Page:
A Nobel Prize-winning labor market economist has cautioned younger generations against piling into studying science, technology, engineering, and mathematics (STEM) subjects, saying “empathetic” and creative skills may thrive in a world dominated by artificial intelligence.
Christopher Pissarides, professor of economics at the London School of Economics, said that workers in certain IT jobs risk sowing their “own seeds of self-destruction“ by advancing AI that will eventually take the same jobs in the future.
While Pissarides is an optimist on AI’s overall impact on the jobs market, he raised concerns for those taking STEM subjects hoping to ride the coattails of the technological advances. He said that despite rapid growth in the demand for STEM skills currently, jobs requiring more traditional face-to-face skills, such as in hospitality and healthcare, will still dominate the jobs market.
“The skills that are needed now — to collect the data, collate it, develop it, and use it to develop the next phase of AI or more to the point make AI more applicable for jobs — will make the skills that are needed now obsolete because it will be doing the job,” he said in an interview. “Despite the fact that you see growth, they’re still not as numerous as might be required to have jobs for all those graduates coming out with STEM because that’s what they want to do.”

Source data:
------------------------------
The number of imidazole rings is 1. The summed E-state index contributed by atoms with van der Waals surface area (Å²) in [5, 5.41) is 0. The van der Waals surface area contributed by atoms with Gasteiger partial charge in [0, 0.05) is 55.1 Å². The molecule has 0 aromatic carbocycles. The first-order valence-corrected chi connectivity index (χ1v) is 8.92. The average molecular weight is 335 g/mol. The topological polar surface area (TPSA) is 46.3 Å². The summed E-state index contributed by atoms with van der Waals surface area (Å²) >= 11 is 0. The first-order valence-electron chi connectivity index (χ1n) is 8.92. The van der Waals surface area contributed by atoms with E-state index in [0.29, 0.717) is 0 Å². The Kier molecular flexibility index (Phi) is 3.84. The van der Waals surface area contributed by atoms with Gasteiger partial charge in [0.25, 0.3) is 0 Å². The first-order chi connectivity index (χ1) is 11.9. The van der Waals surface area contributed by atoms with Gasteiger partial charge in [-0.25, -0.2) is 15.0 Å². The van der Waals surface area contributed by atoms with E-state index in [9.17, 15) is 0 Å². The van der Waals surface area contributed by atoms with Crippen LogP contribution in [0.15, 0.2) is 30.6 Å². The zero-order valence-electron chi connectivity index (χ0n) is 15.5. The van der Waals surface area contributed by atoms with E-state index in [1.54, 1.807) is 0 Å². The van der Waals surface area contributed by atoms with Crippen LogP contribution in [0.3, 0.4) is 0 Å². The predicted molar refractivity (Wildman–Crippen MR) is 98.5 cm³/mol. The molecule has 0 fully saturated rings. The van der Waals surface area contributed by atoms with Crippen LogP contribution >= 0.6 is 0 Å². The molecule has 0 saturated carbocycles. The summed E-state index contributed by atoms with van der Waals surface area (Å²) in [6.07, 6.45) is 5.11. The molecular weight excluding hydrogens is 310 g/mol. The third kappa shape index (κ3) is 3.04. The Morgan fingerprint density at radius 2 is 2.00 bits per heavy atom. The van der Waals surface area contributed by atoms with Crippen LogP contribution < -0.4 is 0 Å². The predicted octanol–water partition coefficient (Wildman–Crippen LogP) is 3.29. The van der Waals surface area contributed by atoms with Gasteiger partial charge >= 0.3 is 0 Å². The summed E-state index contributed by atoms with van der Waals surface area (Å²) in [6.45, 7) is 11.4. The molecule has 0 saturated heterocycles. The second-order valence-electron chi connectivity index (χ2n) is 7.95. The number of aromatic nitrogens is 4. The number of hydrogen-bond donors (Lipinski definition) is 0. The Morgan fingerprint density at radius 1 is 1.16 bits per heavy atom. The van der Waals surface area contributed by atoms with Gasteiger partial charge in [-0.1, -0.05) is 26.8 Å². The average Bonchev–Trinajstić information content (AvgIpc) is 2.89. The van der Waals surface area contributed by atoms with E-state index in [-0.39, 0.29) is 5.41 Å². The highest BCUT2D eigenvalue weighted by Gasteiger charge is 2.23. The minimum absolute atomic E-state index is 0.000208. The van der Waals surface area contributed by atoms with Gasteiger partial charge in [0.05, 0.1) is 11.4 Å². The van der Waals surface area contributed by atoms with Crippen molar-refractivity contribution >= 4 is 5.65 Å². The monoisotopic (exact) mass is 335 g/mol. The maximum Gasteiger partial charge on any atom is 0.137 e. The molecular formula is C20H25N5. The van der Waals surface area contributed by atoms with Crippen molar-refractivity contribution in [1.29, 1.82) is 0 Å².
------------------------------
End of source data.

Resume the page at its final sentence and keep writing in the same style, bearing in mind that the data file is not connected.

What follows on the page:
He added, “This demand for these new IT skills, they contain their own seeds of self destruction.”
The popularity of STEM subjects, such as computer science, has boomed in recent years as students hope to make themselves more employable for the future world of work. The rapid rise of AI could transform the skills needed for workers as it makes some tasks and roles obsolete.
However, in the long-term, managerial, creative and empathetic skills, including communications, customer services and healthcare, will likely remain high in demand as they are less replaceable by technology, particularly AI.
“When you say the majority of jobs will be jobs that will involve personal care, communication, good social relationships, people might say ‘Oh, God, is that what we have to look forward to in the future’,” Pissarides said. “We shouldn’t be looking down at these jobs. They’re better than the jobs that school leavers used to do.”